This is the North Eastern edge of Pluto where a series of expansion fractures have created a feature referred to as a spider.
It seems the land ice is under stress from below and has relieved that stress by creating long vertical fractures along with short horizontal cracks which merge into this central zone called the spider.
The fractures running south turn westward through the uplands/wetlands and eventually connects with Sputnik Planitia.
This Sleipnir Fossa crack eventually wraps from the north eastern side of Pluto southward into the wetlands migrating west into Sputnik Planitia traveling northwest through SP finally connecting to Inanna and Dumuzi Fossa traveling through the dried basin Piri Planitia and joining with a long vertical crack called Djanggawul Fossae.
More detail on page 28.
In the below image I have used a blue line to draw from the Spiders fractures how these cracks connect from one side of Pluto to the other.
I can't see under the fluid at SP but I can see where large fractures exit the western and eastern sides of SP.
I have connected the two sides of SP where these fractures enter and/or exit the basin.
Funny thing, yesterday 2/11/2016, I posted my theory of the fractures underneath Sputnik Planitia (SP). Today I noticed, NASA came out with this map of Sputnik Planitia yesterday as well,
Initially, I thought this was a map of the fractures under the nitrogen flow at SP but after paying closer attention to what NASA actually said, this is instead a map of the surface with its many cellular mounds with the trough patterns outlined in black lines.
NASA describes these as convection cells behaving something like lava lamps.
If they are convection cells then my theory about these troughs reflecting subsurface cracks is wrong. If they are not convection cells then my theory about them may have some validity to it.
One fairly obvious observation is the cellular patterns are mostly larger nearer to the center of SP and are smaller nearer to the edges.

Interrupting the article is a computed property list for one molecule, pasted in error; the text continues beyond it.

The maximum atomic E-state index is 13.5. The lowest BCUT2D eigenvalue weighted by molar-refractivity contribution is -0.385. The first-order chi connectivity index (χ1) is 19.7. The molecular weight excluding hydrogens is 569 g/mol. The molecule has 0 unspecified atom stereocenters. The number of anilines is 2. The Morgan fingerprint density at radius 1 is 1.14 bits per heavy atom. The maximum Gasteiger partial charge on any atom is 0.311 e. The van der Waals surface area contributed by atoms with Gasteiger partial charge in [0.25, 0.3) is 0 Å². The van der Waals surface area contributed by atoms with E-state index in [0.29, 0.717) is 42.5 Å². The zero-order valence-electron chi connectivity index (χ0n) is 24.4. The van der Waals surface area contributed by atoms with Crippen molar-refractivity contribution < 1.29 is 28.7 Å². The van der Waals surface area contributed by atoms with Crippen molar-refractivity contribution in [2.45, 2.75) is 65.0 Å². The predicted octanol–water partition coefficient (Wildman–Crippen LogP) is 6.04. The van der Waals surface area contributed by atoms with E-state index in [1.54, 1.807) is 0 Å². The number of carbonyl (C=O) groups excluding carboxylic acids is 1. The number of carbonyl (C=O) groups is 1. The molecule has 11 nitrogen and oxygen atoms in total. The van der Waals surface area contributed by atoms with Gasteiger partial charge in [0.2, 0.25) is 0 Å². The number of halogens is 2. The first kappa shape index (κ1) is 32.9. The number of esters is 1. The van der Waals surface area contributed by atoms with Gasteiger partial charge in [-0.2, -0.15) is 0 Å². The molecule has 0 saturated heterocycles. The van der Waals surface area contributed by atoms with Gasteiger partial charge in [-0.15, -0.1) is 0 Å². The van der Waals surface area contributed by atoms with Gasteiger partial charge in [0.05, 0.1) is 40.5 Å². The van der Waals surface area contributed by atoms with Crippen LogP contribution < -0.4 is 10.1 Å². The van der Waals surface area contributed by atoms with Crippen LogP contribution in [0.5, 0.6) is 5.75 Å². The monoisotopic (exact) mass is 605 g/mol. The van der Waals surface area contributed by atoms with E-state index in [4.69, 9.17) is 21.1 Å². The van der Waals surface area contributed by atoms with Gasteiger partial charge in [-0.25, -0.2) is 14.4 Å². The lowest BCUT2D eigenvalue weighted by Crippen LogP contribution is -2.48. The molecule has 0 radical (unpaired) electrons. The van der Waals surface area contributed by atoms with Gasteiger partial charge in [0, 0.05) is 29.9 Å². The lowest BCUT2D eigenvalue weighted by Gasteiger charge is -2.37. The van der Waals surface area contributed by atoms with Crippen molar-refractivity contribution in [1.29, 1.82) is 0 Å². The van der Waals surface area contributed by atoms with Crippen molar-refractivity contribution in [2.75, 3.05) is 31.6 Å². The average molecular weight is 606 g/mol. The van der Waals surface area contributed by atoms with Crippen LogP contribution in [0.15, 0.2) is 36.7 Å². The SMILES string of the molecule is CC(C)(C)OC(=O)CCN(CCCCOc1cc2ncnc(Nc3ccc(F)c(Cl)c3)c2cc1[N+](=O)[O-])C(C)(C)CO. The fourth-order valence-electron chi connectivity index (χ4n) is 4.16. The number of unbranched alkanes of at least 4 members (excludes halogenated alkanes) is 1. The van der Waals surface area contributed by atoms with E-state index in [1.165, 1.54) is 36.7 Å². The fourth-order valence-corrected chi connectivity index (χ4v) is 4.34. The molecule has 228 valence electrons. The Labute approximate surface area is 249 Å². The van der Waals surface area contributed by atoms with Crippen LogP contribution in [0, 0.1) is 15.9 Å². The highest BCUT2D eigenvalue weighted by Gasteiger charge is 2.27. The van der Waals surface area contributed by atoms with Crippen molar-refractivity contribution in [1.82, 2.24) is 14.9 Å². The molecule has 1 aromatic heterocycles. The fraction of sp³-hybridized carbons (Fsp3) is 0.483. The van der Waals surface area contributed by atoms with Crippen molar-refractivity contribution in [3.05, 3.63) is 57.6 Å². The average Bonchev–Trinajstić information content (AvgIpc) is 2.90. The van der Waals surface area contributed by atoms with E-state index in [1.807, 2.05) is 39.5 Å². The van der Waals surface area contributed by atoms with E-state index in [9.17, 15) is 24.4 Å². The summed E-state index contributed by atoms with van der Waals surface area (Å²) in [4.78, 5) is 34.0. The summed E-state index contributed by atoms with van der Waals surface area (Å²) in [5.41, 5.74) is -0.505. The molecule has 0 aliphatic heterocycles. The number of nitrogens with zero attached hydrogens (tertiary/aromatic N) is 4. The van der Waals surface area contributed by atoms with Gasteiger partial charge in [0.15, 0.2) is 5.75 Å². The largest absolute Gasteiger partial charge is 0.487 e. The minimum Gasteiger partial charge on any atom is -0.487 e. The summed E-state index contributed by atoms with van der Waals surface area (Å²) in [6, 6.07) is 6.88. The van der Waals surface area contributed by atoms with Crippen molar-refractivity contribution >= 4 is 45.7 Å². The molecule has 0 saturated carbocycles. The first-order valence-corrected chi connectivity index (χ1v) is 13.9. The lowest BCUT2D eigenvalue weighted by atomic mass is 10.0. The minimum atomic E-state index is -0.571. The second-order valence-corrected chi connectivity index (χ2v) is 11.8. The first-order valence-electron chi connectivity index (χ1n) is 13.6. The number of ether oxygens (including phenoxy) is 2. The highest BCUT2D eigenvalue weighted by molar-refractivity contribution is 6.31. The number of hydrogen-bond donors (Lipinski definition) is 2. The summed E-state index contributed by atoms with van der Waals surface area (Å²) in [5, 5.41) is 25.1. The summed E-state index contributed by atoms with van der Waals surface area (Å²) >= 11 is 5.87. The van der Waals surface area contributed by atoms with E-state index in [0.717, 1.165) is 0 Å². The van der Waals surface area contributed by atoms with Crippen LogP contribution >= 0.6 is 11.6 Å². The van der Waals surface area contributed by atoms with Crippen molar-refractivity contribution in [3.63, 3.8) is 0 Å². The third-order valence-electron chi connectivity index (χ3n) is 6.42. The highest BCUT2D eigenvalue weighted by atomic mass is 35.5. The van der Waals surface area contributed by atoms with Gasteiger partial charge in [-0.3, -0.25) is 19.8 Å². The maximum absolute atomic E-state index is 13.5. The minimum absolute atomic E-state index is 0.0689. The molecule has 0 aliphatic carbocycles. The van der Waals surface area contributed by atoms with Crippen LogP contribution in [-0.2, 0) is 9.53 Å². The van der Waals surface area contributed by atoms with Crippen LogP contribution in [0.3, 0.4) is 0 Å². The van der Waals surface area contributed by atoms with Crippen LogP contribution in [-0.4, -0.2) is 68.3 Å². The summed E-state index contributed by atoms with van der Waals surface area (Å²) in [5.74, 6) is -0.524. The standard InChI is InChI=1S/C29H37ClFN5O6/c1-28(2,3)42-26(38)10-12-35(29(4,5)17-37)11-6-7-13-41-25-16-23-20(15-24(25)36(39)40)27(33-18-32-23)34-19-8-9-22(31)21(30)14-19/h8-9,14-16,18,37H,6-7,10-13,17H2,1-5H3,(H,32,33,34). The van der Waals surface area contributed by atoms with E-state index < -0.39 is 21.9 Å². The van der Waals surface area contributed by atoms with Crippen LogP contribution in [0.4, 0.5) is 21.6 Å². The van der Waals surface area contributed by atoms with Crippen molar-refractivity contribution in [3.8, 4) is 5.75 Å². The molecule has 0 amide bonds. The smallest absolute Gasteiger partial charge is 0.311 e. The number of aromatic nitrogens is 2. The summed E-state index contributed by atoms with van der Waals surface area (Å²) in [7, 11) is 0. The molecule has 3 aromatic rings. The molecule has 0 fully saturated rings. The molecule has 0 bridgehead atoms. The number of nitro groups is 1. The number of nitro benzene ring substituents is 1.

They then fade into a flattened surface without troughs but with a higher density of sublimation cups.
Shallow sections of SP (nearer to land ice) tend to be devoid of troughs (not always) but have an increased quantity of sublimation cups.
Medium depth areas produce small cellular mounds bounded by troughs.
Deeper areas (farthest away from land ice) create large cellular mounds bounded by troughs with fewer sub cups.
The sublimation cups tend to decrease in size and quantity the further away they are from trough lines.
Cracks & Troughs
This is the north eastern side of Sputnik Planitia.
I drew yellow lines over the visible fractures in the land ice and then drew red lines over the troughs and red tholin swirls in the nitrogen liquid.
This seems to indicate that the troughs are in fact depressions in the fluid that match the fissures or fractures in the land below the fluid
Bottom line for me is that I am confused by the surface of SP. I've tried to see patterns in it that would explain its processes but after a year and a half I am still baffled by its surface. Lets break it down, perhaps this will lead to a conclusion.
Certainly there must be some form of viscous relaxation taking place in order for objects to impact the surface then disappear sorta like quick sand swallowing an object except in this case it's more like slow sand or as Alan Stern describes it the nitrogen ocean has a toothpaste consistency.